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Inconsistency in enhancing accountability

November 2, 2010


Since the collapse of Soeharto’s New Order regime, successive administrations have tried to employ New Public Management (NPM) principles in managing public sector organizations. This can be seen, for example in the granting of greater political autonomy for regional administrations from the central government, the privatization of state-owned enterprises, and the adoption of some aspects of the private sector approach to human resource management in a few departments (e.g. the Finance Ministry).

With the objective of enhancing public sector accountability and transparency, two important policy steps have been taken, based on experience with NPM-driven policies in certain developed nations (Australia, the United Kingdom and New Zealand, in particular).

First, the strengthening of the role of the Supreme Audit Agency (BPK) through enactment of Law No. 15/2005, which gives the BPK almost unlimited authority to audit and scrutinize all government financial reports and accounts. Importantly, the BPK, apart from its obligation to report to the House of Representatives (DPR) is required to directly report any findings of fraud, irregularities, and indications of corruption to the relevant law enforcement agency, such as the National Police, the Attorney General’s Office, and the Corruption Eradication Commission.

Second, with the introduction of Government Regulation 24/2005, all government organizations at all levels are now required to prepare financial reports twice annually, based on a new governance accountancy standard (SAP) that requires a shift from the colonial era single-entry system to modern double-entry accrual accounting. Specifically, four types of reports must be presented as part of the governments’ accountability to their parliament, including not only budget realization reports, but also balance sheets, cash flow statements, equity reports and explanatory notes to these financial statements.

The purpose of adopting the new reporting system is to provide more informative, relevant and timely information on government operations, assets and liabilities and to reduce the misuse and misappropriation of public sector assets (such as cash, vehicles, land and buildings). However, a closer look at the progress of the implementation of the new reporting system at local government level reveals that it is severely constrained by the lack of qualified and experienced accountants. As a consequence, most local governments are failing to produce satisfactory financial statements.

This is evident from the high and increasing issuance of “disclaimer” and “adverse” opinions by the BPK on local governments’ reports. In 2007, for example, 25 percent of all local government reports were issued with disclaimer opinions, indicating that they were so deficient in their preparation that the auditor was simply unable to determine whether they were an accurate record of the government’s operations and financial position. At the same time, the proportion of reports that are given a clean bill of health (an “unqualified” opinion) by the BPK is almost negligibly small, or just 0.6 percent in 2007.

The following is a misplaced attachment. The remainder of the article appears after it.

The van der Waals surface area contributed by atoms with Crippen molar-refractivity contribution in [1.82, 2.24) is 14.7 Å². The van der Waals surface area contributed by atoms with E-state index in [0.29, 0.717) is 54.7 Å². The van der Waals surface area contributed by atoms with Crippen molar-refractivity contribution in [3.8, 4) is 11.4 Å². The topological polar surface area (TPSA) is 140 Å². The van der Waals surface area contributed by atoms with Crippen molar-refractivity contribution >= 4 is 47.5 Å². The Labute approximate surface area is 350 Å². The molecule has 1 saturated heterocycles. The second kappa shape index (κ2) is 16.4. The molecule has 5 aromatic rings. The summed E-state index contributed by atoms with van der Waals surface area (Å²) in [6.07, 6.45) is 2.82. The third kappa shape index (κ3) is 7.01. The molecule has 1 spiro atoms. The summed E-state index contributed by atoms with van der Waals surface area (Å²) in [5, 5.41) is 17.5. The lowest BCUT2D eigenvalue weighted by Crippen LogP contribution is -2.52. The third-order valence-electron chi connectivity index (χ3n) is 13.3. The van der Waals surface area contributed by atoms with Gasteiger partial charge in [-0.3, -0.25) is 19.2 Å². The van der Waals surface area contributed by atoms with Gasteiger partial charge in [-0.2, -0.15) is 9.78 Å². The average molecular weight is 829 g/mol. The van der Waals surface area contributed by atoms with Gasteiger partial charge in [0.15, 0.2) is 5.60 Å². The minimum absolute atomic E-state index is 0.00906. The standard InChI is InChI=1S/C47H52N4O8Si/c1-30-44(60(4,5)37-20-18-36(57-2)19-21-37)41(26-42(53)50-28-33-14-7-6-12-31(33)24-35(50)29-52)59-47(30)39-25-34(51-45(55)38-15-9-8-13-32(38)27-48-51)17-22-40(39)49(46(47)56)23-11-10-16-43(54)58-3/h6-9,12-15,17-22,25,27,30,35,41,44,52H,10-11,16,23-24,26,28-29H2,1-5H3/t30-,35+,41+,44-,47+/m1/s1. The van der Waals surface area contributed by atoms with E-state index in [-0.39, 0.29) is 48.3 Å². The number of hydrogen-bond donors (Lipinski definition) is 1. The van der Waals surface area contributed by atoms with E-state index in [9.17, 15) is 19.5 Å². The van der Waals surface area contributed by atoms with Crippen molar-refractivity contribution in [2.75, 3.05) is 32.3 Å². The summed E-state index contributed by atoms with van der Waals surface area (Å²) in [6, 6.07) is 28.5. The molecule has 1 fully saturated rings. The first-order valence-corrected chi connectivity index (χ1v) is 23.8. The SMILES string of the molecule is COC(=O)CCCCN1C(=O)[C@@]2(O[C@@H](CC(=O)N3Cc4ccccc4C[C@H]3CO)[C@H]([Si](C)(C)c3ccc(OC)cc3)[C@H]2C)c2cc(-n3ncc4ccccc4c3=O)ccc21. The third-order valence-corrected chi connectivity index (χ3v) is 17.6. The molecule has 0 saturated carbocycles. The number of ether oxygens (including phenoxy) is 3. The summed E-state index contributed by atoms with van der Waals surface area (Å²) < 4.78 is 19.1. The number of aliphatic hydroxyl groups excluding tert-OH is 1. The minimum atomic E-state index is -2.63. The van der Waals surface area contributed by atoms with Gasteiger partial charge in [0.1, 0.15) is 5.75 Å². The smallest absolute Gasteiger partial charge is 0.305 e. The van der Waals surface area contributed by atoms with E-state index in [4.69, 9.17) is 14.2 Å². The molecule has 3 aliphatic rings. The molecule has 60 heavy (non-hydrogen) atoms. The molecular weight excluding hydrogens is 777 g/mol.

Although the new reporting requirements are also aimed at enhancing public sector efficiency, because of the lack of relevant expertise within the civil service, preparation of reports is typically outsourced to consultants or accounting firms, at considerable cost to the local governments in question. Alternatively, many of them simply fail to present their reports in a timely manner to the BPK.

The acute shortages of accountants within local governments is mainly a consequence of the old-fashioned human resource management system still used by Indonesian governments at all levels, which effectively prevents the recruitment of qualified and experienced accountants from the private sector. By contrast, the successful adoption of accrual accounting in Australia and New Zealand was facilitated by competitive human resource management systems in their public sectors comparable to those used in big business organizations. The source of this problem is the fact that the Administrative Reforms Ministry is still clinging to its control over the recruitment process at local government level.

Likewise, the Home Ministry also continues to assert its control over local governments by requiring them to report their financial affairs in a format different from that required by the SAP. As a consequence, local governments are obliged simultaneously to implement two conflicting regulations on reporting, involving them in considerable unnecessary cost.

These observations clearly indicate inconsistency within the central government’s approach to decentralization. On the one hand it loads significant additional responsibilities on local governments, but on the other, it fails to provide them with sufficient autonomy to allow them to implement these additional responsibilities as they see fit. The end result is failure to achieve the objective of making public sector organizations at local government level more transparent and accountable.

The writer is a Ph.D. student at Waikato Management School, University of Waikato, New Zealand. The article is based on a research paper presented by Associate Professor Ross McLeod and Harun at the Australia-Indonesia Governance Research Partnership forum at the Australian National University, Canberra, last year.

Sumber: The Jakarta Post (Wed, 03/17/2010)

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